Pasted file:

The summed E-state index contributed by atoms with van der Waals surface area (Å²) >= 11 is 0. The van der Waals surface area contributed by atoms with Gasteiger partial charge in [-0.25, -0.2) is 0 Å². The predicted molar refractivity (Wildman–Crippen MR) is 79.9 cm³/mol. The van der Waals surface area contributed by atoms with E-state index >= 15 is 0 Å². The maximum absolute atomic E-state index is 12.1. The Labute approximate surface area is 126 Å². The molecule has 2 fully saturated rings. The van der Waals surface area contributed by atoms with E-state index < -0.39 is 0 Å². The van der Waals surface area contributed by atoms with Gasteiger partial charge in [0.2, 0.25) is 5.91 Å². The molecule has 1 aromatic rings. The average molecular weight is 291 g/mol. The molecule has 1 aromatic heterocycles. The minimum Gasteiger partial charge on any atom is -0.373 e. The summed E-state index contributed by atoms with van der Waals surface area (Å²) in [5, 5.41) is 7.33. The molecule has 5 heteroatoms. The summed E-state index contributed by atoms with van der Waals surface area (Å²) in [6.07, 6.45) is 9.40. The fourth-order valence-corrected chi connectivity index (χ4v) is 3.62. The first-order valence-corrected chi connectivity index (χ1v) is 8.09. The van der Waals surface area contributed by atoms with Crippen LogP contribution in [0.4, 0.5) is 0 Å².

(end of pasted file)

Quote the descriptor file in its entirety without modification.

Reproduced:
The summed E-state index contributed by atoms with van der Waals surface area (Å²) >= 11 is 0. The van der Waals surface area contributed by atoms with Gasteiger partial charge in [-0.25, -0.2) is 0 Å². The predicted molar refractivity (Wildman–Crippen MR) is 79.9 cm³/mol. The van der Waals surface area contributed by atoms with E-state index >= 15 is 0 Å². The maximum absolute atomic E-state index is 12.1. The Labute approximate surface area is 126 Å². The molecule has 2 fully saturated rings. The van der Waals surface area contributed by atoms with E-state index < -0.39 is 0 Å². The van der Waals surface area contributed by atoms with Gasteiger partial charge in [0.2, 0.25) is 5.91 Å². The molecule has 1 aromatic rings. The average molecular weight is 291 g/mol. The molecule has 1 aromatic heterocycles. The minimum Gasteiger partial charge on any atom is -0.373 e. The summed E-state index contributed by atoms with van der Waals surface area (Å²) in [5, 5.41) is 7.33. The molecule has 5 heteroatoms. The summed E-state index contributed by atoms with van der Waals surface area (Å²) in [6.07, 6.45) is 9.40. The fourth-order valence-corrected chi connectivity index (χ4v) is 3.62. The first-order valence-corrected chi connectivity index (χ1v) is 8.09. The van der Waals surface area contributed by atoms with Crippen LogP contribution in [0.4, 0.5) is 0 Å².